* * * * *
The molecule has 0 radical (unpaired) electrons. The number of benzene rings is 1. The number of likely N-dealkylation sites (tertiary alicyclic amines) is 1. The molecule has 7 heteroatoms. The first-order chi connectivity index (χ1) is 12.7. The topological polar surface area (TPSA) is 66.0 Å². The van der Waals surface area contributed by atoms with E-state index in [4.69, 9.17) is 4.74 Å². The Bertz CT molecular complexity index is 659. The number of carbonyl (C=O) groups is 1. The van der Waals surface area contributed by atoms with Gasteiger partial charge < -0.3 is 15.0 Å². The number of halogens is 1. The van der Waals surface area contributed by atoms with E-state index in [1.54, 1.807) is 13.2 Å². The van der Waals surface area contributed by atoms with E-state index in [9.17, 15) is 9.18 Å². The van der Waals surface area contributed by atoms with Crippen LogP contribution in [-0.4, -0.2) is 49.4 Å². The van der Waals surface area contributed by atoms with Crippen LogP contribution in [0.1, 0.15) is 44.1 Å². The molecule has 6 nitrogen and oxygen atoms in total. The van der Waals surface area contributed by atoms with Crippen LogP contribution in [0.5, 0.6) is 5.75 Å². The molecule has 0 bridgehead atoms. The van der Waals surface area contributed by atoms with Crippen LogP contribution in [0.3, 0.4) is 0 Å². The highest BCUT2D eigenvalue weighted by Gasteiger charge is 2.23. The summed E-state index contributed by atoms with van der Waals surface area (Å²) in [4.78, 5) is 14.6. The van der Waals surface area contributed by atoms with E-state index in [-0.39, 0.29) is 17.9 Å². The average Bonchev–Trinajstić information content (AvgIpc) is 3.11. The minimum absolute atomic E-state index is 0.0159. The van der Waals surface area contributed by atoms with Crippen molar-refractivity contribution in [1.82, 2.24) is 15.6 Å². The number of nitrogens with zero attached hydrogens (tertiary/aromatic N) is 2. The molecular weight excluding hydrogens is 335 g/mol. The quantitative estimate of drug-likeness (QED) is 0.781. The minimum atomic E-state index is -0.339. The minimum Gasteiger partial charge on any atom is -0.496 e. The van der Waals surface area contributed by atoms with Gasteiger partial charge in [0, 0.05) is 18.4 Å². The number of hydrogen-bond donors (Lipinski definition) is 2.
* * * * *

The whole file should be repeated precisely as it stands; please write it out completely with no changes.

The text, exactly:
The molecule has 0 radical (unpaired) electrons. The number of benzene rings is 1. The number of likely N-dealkylation sites (tertiary alicyclic amines) is 1. The molecule has 7 heteroatoms. The first-order chi connectivity index (χ1) is 12.7. The topological polar surface area (TPSA) is 66.0 Å². The van der Waals surface area contributed by atoms with E-state index in [4.69, 9.17) is 4.74 Å². The Bertz CT molecular complexity index is 659. The number of carbonyl (C=O) groups is 1. The van der Waals surface area contributed by atoms with Gasteiger partial charge < -0.3 is 15.0 Å². The number of halogens is 1. The van der Waals surface area contributed by atoms with E-state index in [1.54, 1.807) is 13.2 Å². The van der Waals surface area contributed by atoms with E-state index in [9.17, 15) is 9.18 Å². The van der Waals surface area contributed by atoms with Crippen LogP contribution in [-0.4, -0.2) is 49.4 Å². The van der Waals surface area contributed by atoms with Crippen LogP contribution in [0.1, 0.15) is 44.1 Å². The molecule has 6 nitrogen and oxygen atoms in total. The van der Waals surface area contributed by atoms with Crippen LogP contribution in [0.5, 0.6) is 5.75 Å². The molecule has 0 bridgehead atoms. The van der Waals surface area contributed by atoms with Crippen LogP contribution in [0.3, 0.4) is 0 Å². The highest BCUT2D eigenvalue weighted by Gasteiger charge is 2.23. The summed E-state index contributed by atoms with van der Waals surface area (Å²) in [4.78, 5) is 14.6. The van der Waals surface area contributed by atoms with E-state index in [-0.39, 0.29) is 17.9 Å². The average Bonchev–Trinajstić information content (AvgIpc) is 3.11. The minimum absolute atomic E-state index is 0.0159. The van der Waals surface area contributed by atoms with Crippen molar-refractivity contribution in [1.82, 2.24) is 15.6 Å². The number of nitrogens with zero attached hydrogens (tertiary/aromatic N) is 2. The molecular weight excluding hydrogens is 335 g/mol. The quantitative estimate of drug-likeness (QED) is 0.781. The minimum atomic E-state index is -0.339. The minimum Gasteiger partial charge on any atom is -0.496 e. The van der Waals surface area contributed by atoms with Gasteiger partial charge in [0, 0.05) is 18.4 Å². The number of hydrogen-bond donors (Lipinski definition) is 2.